The Magic of Markers
Michael Ralph, Fall 2018
Michael demoed an activity piloted in the Center for STEM Learning, which makes use of special markers (one end draws a color, and the other end looks white/clear but actually changes the color of the ink when applied on top of a colored-ink drawing).
After being wowed by the fact that the white marker tips were able to change red into yellow, or green into blue, etc., participants were asked to write a list of everything that we observed/knew about this color-changing phenomenon or a similar one that we had seen before in nature.
Then, participants were asked to generate a list of questions about the phenomenon. They were asked to write down questions as they came to mind, without trying to screen them, or without taking much time to think between questions. After some time, participants were told to stop thinking of questions and to circle the top three questions that they were most excited about finding out the answer to.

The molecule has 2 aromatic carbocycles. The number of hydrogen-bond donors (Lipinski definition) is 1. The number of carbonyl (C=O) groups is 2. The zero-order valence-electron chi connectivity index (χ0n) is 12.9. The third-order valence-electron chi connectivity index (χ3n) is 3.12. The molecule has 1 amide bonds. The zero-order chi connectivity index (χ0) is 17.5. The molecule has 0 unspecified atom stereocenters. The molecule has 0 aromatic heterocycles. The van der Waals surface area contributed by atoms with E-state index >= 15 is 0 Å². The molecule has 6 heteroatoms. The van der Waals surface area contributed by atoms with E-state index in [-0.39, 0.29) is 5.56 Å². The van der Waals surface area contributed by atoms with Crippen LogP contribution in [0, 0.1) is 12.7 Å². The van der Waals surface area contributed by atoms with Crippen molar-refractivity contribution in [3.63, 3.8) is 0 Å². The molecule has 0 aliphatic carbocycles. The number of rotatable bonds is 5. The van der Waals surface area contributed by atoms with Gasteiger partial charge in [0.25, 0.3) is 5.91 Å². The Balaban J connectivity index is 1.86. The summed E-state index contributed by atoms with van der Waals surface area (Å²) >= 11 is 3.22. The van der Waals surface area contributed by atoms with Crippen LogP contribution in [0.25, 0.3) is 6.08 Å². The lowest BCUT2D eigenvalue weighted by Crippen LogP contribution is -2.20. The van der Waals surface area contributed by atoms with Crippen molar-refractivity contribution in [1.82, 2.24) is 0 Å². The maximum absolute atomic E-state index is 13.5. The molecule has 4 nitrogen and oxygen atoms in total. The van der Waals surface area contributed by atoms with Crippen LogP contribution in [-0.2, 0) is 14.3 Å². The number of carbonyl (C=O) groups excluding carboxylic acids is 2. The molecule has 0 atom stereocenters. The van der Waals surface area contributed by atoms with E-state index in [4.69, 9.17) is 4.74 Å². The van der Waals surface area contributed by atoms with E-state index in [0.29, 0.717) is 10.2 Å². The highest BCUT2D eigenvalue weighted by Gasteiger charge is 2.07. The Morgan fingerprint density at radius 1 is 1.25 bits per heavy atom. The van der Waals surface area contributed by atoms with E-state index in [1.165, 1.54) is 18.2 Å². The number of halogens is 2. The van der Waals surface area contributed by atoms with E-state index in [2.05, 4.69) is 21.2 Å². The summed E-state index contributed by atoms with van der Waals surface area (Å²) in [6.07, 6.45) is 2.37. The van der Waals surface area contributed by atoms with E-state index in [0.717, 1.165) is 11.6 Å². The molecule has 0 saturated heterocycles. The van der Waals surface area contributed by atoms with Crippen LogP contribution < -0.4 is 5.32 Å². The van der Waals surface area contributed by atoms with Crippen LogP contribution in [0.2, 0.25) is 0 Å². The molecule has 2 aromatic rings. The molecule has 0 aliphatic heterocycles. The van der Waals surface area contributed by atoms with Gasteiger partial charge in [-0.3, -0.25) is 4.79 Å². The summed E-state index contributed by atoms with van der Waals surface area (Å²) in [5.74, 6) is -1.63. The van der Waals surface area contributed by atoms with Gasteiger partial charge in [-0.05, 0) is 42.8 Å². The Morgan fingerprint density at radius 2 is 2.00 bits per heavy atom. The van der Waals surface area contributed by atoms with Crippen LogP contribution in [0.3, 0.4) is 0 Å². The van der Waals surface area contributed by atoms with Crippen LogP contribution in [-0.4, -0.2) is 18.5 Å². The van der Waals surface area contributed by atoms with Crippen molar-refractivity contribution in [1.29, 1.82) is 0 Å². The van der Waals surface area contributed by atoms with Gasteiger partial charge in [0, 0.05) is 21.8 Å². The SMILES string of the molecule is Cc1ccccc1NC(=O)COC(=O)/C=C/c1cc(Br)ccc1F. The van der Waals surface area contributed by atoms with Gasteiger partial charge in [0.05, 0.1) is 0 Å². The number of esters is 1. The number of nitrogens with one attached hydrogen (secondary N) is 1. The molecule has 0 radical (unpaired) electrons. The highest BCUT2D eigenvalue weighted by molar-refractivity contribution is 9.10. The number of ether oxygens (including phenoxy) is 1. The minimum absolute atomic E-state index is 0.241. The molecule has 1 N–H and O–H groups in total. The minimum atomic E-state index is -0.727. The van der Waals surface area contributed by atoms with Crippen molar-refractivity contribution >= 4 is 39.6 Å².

Michael explained the tendency for the most interesting questions to be at the bottom of the list, because these were generated once we had "worked out the kinks" and prepared our minds for thinking more creatively/out-of-the box about a topic. Participants then amended our original list of observations to include they questions (in a different color, so that new ideas would stand out); even if they did not know the answer to those questions, they tried to fit them in with what they did know about the markers.
To conclude the demo, Michael discussed that maybe the most important student learning happens when students are curious, but when they are right at the limitations of their knowledge. Here, he suggests that it is important to push students to keep thinking over that "hump," or the point where they might normally stop working and wait for further instruction/explanation.